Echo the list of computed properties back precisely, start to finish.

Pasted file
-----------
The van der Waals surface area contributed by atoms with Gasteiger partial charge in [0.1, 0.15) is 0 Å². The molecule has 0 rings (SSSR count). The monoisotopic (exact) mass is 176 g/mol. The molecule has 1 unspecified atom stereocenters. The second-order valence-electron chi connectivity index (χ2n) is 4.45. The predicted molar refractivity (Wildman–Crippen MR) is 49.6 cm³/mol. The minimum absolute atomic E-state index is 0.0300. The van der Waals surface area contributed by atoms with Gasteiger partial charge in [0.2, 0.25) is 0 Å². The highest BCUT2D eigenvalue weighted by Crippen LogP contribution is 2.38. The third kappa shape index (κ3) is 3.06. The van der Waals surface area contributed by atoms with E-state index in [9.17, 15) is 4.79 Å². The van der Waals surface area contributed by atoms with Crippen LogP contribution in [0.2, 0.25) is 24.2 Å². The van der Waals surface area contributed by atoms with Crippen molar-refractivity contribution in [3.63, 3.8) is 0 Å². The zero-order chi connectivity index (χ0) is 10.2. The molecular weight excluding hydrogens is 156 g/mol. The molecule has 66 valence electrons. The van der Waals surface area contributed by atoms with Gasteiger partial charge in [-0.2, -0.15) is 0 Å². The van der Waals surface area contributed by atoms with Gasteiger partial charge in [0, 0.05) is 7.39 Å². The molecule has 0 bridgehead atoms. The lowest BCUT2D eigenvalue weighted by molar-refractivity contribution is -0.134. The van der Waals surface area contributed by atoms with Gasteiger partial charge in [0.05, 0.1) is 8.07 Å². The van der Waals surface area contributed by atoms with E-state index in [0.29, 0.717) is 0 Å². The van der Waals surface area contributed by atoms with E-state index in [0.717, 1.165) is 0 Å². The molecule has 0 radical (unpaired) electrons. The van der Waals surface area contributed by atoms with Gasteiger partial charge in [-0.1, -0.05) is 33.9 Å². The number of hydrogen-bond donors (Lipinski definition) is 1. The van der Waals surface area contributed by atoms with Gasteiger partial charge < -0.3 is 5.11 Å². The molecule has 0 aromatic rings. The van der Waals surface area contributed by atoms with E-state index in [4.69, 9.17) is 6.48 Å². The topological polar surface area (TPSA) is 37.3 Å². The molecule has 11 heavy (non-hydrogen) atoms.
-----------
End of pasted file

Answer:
The van der Waals surface area contributed by atoms with Gasteiger partial charge in [0.1, 0.15) is 0 Å². The molecule has 0 rings (SSSR count). The monoisotopic (exact) mass is 176 g/mol. The molecule has 1 unspecified atom stereocenters. The second-order valence-electron chi connectivity index (χ2n) is 4.45. The predicted molar refractivity (Wildman–Crippen MR) is 49.6 cm³/mol. The minimum absolute atomic E-state index is 0.0300. The van der Waals surface area contributed by atoms with Gasteiger partial charge in [0.2, 0.25) is 0 Å². The highest BCUT2D eigenvalue weighted by Crippen LogP contribution is 2.38. The third kappa shape index (κ3) is 3.06. The van der Waals surface area contributed by atoms with E-state index in [9.17, 15) is 4.79 Å². The van der Waals surface area contributed by atoms with Crippen LogP contribution in [0.2, 0.25) is 24.2 Å². The van der Waals surface area contributed by atoms with Crippen molar-refractivity contribution in [3.63, 3.8) is 0 Å². The zero-order chi connectivity index (χ0) is 10.2. The molecular weight excluding hydrogens is 156 g/mol. The molecule has 66 valence electrons. The van der Waals surface area contributed by atoms with Gasteiger partial charge in [-0.2, -0.15) is 0 Å². The van der Waals surface area contributed by atoms with Gasteiger partial charge in [0, 0.05) is 7.39 Å². The molecule has 0 bridgehead atoms. The lowest BCUT2D eigenvalue weighted by molar-refractivity contribution is -0.134. The van der Waals surface area contributed by atoms with Gasteiger partial charge in [0.05, 0.1) is 8.07 Å². The van der Waals surface area contributed by atoms with E-state index in [0.29, 0.717) is 0 Å². The van der Waals surface area contributed by atoms with E-state index in [0.717, 1.165) is 0 Å². The molecule has 0 radical (unpaired) electrons. The van der Waals surface area contributed by atoms with Gasteiger partial charge in [-0.1, -0.05) is 33.9 Å². The number of hydrogen-bond donors (Lipinski definition) is 1. The van der Waals surface area contributed by atoms with Gasteiger partial charge < -0.3 is 5.11 Å². The molecule has 0 aromatic rings. The van der Waals surface area contributed by atoms with E-state index in [4.69, 9.17) is 6.48 Å². The topological polar surface area (TPSA) is 37.3 Å². The molecule has 11 heavy (non-hydrogen) atoms.